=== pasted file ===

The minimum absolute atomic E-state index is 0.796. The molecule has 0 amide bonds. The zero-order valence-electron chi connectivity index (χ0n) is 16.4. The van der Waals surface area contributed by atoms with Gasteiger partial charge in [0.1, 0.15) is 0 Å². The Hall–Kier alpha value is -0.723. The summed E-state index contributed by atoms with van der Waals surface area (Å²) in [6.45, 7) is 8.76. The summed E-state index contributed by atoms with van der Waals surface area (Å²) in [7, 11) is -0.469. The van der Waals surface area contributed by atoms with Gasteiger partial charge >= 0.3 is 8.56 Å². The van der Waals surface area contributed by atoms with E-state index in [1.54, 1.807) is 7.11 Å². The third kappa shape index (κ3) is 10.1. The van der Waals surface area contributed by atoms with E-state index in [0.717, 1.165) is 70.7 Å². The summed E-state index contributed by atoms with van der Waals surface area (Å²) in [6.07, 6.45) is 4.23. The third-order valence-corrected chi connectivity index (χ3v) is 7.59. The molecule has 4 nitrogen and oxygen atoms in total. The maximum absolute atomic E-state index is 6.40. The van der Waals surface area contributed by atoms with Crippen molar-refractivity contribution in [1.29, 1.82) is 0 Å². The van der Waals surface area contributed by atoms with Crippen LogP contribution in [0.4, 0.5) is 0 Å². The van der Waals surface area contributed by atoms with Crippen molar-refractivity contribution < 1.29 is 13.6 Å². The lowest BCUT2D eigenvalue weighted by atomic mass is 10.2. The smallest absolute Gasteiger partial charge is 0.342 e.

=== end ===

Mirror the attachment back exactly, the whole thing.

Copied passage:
The minimum absolute atomic E-state index is 0.796. The molecule has 0 amide bonds. The zero-order valence-electron chi connectivity index (χ0n) is 16.4. The van der Waals surface area contributed by atoms with Gasteiger partial charge in [0.1, 0.15) is 0 Å². The Hall–Kier alpha value is -0.723. The summed E-state index contributed by atoms with van der Waals surface area (Å²) in [6.45, 7) is 8.76. The summed E-state index contributed by atoms with van der Waals surface area (Å²) in [7, 11) is -0.469. The van der Waals surface area contributed by atoms with Gasteiger partial charge >= 0.3 is 8.56 Å². The van der Waals surface area contributed by atoms with E-state index in [1.54, 1.807) is 7.11 Å². The third kappa shape index (κ3) is 10.1. The van der Waals surface area contributed by atoms with E-state index in [0.717, 1.165) is 70.7 Å². The summed E-state index contributed by atoms with van der Waals surface area (Å²) in [6.07, 6.45) is 4.23. The third-order valence-corrected chi connectivity index (χ3v) is 7.59. The molecule has 4 nitrogen and oxygen atoms in total. The maximum absolute atomic E-state index is 6.40. The van der Waals surface area contributed by atoms with Crippen molar-refractivity contribution in [1.29, 1.82) is 0 Å². The van der Waals surface area contributed by atoms with Crippen LogP contribution in [0.4, 0.5) is 0 Å². The van der Waals surface area contributed by atoms with Crippen molar-refractivity contribution < 1.29 is 13.6 Å². The lowest BCUT2D eigenvalue weighted by atomic mass is 10.2. The smallest absolute Gasteiger partial charge is 0.342 e.